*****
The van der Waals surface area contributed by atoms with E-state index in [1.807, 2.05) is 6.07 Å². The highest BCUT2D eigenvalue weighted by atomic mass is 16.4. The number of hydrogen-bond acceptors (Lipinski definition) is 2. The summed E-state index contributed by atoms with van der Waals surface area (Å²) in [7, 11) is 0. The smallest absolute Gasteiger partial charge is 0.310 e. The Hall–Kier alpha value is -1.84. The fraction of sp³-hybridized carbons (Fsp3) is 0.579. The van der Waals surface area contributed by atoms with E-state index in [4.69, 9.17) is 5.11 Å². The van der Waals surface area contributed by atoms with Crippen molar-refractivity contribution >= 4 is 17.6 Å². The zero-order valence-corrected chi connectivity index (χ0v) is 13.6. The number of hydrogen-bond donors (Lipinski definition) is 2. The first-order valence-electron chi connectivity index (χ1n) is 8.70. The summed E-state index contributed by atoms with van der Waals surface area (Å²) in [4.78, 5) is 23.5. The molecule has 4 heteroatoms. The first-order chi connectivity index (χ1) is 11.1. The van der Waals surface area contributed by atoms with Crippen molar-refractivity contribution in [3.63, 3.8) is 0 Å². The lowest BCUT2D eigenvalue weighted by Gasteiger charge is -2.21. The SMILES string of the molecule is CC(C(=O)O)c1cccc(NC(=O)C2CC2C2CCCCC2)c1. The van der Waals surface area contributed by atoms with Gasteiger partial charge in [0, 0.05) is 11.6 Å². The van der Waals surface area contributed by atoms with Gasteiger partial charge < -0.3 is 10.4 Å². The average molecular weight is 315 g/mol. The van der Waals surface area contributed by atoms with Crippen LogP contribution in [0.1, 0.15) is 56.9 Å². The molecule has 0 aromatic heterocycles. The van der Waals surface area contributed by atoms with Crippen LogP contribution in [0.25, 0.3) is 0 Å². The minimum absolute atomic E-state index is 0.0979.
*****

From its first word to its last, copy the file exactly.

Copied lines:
The van der Waals surface area contributed by atoms with E-state index in [1.807, 2.05) is 6.07 Å². The highest BCUT2D eigenvalue weighted by atomic mass is 16.4. The number of hydrogen-bond acceptors (Lipinski definition) is 2. The summed E-state index contributed by atoms with van der Waals surface area (Å²) in [7, 11) is 0. The smallest absolute Gasteiger partial charge is 0.310 e. The Hall–Kier alpha value is -1.84. The fraction of sp³-hybridized carbons (Fsp3) is 0.579. The van der Waals surface area contributed by atoms with E-state index in [4.69, 9.17) is 5.11 Å². The van der Waals surface area contributed by atoms with Crippen molar-refractivity contribution >= 4 is 17.6 Å². The zero-order valence-corrected chi connectivity index (χ0v) is 13.6. The number of hydrogen-bond donors (Lipinski definition) is 2. The first-order valence-electron chi connectivity index (χ1n) is 8.70. The summed E-state index contributed by atoms with van der Waals surface area (Å²) in [4.78, 5) is 23.5. The molecule has 4 heteroatoms. The first-order chi connectivity index (χ1) is 11.1. The van der Waals surface area contributed by atoms with Crippen molar-refractivity contribution in [3.63, 3.8) is 0 Å². The lowest BCUT2D eigenvalue weighted by Gasteiger charge is -2.21. The SMILES string of the molecule is CC(C(=O)O)c1cccc(NC(=O)C2CC2C2CCCCC2)c1. The van der Waals surface area contributed by atoms with Gasteiger partial charge in [0, 0.05) is 11.6 Å². The van der Waals surface area contributed by atoms with Gasteiger partial charge < -0.3 is 10.4 Å². The average molecular weight is 315 g/mol. The van der Waals surface area contributed by atoms with Crippen LogP contribution in [0.1, 0.15) is 56.9 Å². The molecule has 0 aromatic heterocycles. The van der Waals surface area contributed by atoms with Crippen LogP contribution in [0.25, 0.3) is 0 Å². The minimum absolute atomic E-state index is 0.0979.